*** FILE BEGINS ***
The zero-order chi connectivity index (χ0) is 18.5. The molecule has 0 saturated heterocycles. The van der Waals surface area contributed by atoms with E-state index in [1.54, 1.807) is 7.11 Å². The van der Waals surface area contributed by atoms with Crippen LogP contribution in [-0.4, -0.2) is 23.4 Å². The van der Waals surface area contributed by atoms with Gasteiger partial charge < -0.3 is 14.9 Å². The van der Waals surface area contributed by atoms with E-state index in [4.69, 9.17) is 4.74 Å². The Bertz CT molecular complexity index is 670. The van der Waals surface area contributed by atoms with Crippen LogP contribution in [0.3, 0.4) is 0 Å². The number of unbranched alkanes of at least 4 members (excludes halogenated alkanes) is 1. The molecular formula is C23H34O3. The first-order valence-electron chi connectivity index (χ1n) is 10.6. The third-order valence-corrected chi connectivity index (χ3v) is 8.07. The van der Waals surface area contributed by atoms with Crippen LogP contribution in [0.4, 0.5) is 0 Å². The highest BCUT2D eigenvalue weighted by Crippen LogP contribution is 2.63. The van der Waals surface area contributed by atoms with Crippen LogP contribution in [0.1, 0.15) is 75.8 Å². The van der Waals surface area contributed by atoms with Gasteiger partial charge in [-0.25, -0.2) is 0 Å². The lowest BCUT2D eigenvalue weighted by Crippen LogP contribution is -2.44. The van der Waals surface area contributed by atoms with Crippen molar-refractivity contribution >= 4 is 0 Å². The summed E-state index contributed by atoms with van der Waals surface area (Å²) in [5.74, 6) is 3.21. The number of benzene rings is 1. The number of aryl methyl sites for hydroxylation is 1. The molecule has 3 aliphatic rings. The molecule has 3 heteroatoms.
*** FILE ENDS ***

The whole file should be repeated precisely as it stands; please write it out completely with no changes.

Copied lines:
The zero-order chi connectivity index (χ0) is 18.5. The molecule has 0 saturated heterocycles. The van der Waals surface area contributed by atoms with E-state index in [1.54, 1.807) is 7.11 Å². The van der Waals surface area contributed by atoms with Crippen LogP contribution in [-0.4, -0.2) is 23.4 Å². The van der Waals surface area contributed by atoms with Gasteiger partial charge < -0.3 is 14.9 Å². The van der Waals surface area contributed by atoms with E-state index in [4.69, 9.17) is 4.74 Å². The Bertz CT molecular complexity index is 670. The van der Waals surface area contributed by atoms with Crippen LogP contribution in [0.3, 0.4) is 0 Å². The number of unbranched alkanes of at least 4 members (excludes halogenated alkanes) is 1. The molecular formula is C23H34O3. The first-order valence-electron chi connectivity index (χ1n) is 10.6. The third-order valence-corrected chi connectivity index (χ3v) is 8.07. The van der Waals surface area contributed by atoms with Crippen LogP contribution in [0.4, 0.5) is 0 Å². The highest BCUT2D eigenvalue weighted by Crippen LogP contribution is 2.63. The van der Waals surface area contributed by atoms with Crippen LogP contribution in [0.1, 0.15) is 75.8 Å². The van der Waals surface area contributed by atoms with Gasteiger partial charge in [-0.25, -0.2) is 0 Å². The lowest BCUT2D eigenvalue weighted by Crippen LogP contribution is -2.44. The van der Waals surface area contributed by atoms with Crippen molar-refractivity contribution >= 4 is 0 Å². The summed E-state index contributed by atoms with van der Waals surface area (Å²) in [5.74, 6) is 3.21. The number of benzene rings is 1. The number of aryl methyl sites for hydroxylation is 1. The molecule has 3 aliphatic rings. The molecule has 3 heteroatoms.